June 2012

June is LGBT Pride Month

June is LGBT Pride month, meant to recognize and honor the impact lesbian, gay, bisexual, and transgender people have had in our communities. During Pride month, we celebrate diversity and recognize that everyone deserves to be respected for who they are, regardless of sexual orientation or gender identity.

Here are some ways to celebrate LGBT Pride Month:

Let's Chat!

Live Chat available 9-5 Eastern Time, Monday-Friday

From 9 a.m. to 5 p.m. Eastern time, Monday through Friday, you can chat one-on-one with a NCFY information specialist. We’re happy to 

New Podcast:Teen Pregnancy Prevention for LGBT Youth

Recent studies have shown that lesbian, gay, bisexual and transgender youth may be twice as likely as their straight peers to experience an unwanted pregnancy. In NCFY's latest podcast, Bryan Samuels, commissioner of the Administration on Children, Youth and Families, and Andrew Barnett, executive director of the Sexual Minority Youth Assistance League, talk to NCFY about why and how teen pregnancy prevention programs can include LGBT youth.

Listen to the podcast.

More From NCFY

NCFY Recommends: Anti-Bullying Resources

Screen shot of Stop Bullying do GovIn recent months we've seen the tragic results of teen bullying, but we've also seen a more active focus on how to make schools and programs for young people safer. Here's a roundup of new resources that talk about how to prevent bullying:

NCFY Recommends: Discuss Ending Youth Homelessness With Federal Cabinet Secretaries

The United States Interagency Council on Homelessness meeting on June 12, 2012, at 1:30 Eastern will be streamed live. At the meeting, Administration on Children, Youth and Families Commissioner Bryan Samuels will present the proposed framework to end youth homelessness to the council and all those viewing the webcast.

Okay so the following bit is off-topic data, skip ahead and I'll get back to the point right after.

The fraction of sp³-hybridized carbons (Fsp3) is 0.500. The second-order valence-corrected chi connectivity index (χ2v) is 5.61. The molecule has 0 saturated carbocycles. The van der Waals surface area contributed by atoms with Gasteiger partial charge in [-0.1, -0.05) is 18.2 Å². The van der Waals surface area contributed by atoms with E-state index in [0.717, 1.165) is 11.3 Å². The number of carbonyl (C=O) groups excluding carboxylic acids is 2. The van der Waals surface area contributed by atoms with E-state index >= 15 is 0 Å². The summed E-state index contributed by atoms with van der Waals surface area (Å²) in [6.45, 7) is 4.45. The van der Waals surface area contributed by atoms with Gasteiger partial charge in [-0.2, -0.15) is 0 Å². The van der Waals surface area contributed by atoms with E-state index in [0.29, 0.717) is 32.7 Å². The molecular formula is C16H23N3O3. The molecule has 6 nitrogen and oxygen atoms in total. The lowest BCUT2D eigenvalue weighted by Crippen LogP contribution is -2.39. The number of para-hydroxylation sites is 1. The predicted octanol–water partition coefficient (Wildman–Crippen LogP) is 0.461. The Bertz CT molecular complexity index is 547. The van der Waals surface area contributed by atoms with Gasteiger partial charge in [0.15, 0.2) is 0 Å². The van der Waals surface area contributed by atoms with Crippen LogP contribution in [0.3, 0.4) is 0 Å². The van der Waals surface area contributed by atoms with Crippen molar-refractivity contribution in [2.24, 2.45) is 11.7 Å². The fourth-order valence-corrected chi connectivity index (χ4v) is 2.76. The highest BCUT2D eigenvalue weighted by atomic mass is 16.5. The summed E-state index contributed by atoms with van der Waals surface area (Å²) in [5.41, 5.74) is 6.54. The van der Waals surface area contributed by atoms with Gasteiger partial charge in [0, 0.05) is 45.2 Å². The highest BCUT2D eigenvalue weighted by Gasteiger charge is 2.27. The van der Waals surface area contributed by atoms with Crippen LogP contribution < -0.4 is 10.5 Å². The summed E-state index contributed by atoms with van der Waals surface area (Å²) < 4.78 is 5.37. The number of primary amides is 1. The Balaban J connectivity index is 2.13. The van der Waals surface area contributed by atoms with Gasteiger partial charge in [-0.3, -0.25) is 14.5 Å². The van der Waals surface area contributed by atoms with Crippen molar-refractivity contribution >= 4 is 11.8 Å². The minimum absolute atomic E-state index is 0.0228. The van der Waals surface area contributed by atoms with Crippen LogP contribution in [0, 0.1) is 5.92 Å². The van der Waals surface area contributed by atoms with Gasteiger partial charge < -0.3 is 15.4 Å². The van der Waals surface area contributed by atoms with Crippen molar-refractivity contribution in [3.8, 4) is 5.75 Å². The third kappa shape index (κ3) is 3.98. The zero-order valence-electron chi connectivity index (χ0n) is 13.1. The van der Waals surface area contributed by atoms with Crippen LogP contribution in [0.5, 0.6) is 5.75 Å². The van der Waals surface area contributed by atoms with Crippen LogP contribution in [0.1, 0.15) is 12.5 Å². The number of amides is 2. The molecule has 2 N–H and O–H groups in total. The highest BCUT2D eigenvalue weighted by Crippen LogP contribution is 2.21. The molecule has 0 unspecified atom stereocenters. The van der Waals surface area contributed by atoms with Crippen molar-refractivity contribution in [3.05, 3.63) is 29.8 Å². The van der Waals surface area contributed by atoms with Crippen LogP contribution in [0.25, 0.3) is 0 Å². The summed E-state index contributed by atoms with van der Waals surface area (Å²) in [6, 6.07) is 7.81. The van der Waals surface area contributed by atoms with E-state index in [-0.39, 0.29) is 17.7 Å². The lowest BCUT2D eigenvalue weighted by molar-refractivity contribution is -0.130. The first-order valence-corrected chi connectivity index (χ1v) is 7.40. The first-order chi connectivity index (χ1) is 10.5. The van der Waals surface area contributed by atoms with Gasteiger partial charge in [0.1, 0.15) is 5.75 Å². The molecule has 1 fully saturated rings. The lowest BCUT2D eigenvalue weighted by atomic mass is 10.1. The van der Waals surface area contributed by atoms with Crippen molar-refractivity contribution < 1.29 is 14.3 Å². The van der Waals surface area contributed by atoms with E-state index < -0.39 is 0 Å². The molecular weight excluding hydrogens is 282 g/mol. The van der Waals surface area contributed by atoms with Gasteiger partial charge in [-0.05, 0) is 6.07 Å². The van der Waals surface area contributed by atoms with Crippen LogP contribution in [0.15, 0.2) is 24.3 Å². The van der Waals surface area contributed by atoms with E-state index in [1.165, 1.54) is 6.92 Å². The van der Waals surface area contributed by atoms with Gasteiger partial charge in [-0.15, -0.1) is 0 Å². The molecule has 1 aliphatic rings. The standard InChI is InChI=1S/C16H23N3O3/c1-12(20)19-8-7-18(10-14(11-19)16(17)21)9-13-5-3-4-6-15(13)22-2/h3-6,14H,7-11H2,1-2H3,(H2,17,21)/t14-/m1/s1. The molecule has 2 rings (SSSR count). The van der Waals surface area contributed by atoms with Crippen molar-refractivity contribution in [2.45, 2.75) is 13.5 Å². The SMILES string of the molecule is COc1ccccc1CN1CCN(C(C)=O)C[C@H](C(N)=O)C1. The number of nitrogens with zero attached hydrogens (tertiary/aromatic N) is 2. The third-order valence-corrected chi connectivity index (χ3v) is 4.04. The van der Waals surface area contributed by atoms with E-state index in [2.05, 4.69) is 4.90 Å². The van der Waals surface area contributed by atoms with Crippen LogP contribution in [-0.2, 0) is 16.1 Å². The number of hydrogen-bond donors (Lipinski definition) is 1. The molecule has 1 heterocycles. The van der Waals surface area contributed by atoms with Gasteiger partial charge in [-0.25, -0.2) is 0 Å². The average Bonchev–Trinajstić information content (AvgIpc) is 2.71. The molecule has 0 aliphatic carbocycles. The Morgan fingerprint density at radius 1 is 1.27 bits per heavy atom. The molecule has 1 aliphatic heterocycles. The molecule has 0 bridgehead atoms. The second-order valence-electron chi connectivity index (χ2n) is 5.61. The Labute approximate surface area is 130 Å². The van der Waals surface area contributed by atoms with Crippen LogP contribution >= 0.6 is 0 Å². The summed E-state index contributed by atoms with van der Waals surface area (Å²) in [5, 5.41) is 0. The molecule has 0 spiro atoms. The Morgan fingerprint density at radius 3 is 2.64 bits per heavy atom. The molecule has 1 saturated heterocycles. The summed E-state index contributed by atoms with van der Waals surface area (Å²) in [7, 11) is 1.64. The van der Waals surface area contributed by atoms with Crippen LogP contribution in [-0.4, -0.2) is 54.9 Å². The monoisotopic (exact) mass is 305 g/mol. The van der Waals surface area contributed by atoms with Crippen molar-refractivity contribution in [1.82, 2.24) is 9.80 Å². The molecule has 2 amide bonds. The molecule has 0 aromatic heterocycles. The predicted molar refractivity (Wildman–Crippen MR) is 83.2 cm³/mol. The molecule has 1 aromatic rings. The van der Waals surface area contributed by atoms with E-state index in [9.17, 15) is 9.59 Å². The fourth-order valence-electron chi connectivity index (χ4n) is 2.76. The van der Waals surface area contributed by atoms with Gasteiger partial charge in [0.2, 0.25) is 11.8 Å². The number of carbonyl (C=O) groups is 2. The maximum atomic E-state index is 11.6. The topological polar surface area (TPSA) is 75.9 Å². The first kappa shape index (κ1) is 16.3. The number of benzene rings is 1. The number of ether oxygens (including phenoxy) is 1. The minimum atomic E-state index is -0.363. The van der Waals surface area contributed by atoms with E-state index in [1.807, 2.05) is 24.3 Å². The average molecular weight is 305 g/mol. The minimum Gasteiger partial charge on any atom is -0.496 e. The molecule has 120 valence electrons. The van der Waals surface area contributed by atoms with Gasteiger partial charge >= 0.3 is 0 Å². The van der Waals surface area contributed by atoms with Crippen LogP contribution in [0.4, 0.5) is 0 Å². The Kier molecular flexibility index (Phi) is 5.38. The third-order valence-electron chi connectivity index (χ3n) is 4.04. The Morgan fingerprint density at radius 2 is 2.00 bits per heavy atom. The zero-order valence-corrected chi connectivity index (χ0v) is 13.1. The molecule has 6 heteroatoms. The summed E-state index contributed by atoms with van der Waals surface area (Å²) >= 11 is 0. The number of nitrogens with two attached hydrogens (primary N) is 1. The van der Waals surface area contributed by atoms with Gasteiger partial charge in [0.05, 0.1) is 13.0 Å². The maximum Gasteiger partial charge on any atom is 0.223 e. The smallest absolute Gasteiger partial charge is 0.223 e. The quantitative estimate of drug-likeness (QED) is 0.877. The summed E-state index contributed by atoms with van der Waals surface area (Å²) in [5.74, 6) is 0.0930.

Ask NCFY: Getting Staff Used to the ‘Low-Barrier’ Approach at a Youth Shelter

Q: I run a shelter for homeless teens. I’m thinking about moving to a “low-barrier” approach to working with youth, meaning that we won’t turn young people away because they’ve been drinking or using drugs. How can I get staff to buy into this change?

A: Ingrained in every good youth worker is the idea of “meeting young people where they’re at.” So start by telling your staff that your new approach will enable them to do just that.

Primary Sources: Improving the Future for Pregnant and Parenting Youth

Successful life navigation by former participants in a group for pregnant and parenting teens” (abstract). Vulnerable Children and Youth Studies, Vol. 5, No. 4, December 2010.

What it’s about: This evaluation answers the questions, “Where are they now?” and “How are they doing?” about 31 former teen mothers who participated in the Mothers of Mount Sinai, or MOMS program about 10 years ago.  

New Video: Enzi Tanner

NCFY's new video series features seven youth workers from around the country, each sharing a time when they made a big difference in a young person's life.

Enzi Tanner remembers a young person who needed a little convincing to enter a shelter, but who was spared the harsh Minnesota winter by eventually coming in.

National Clearinghouse on Families & Youth | 5515 Security Lane, Suite 800 | North Bethesda, MD 20852 | (301) 608-8098 | ncfy@acf.hhs.gov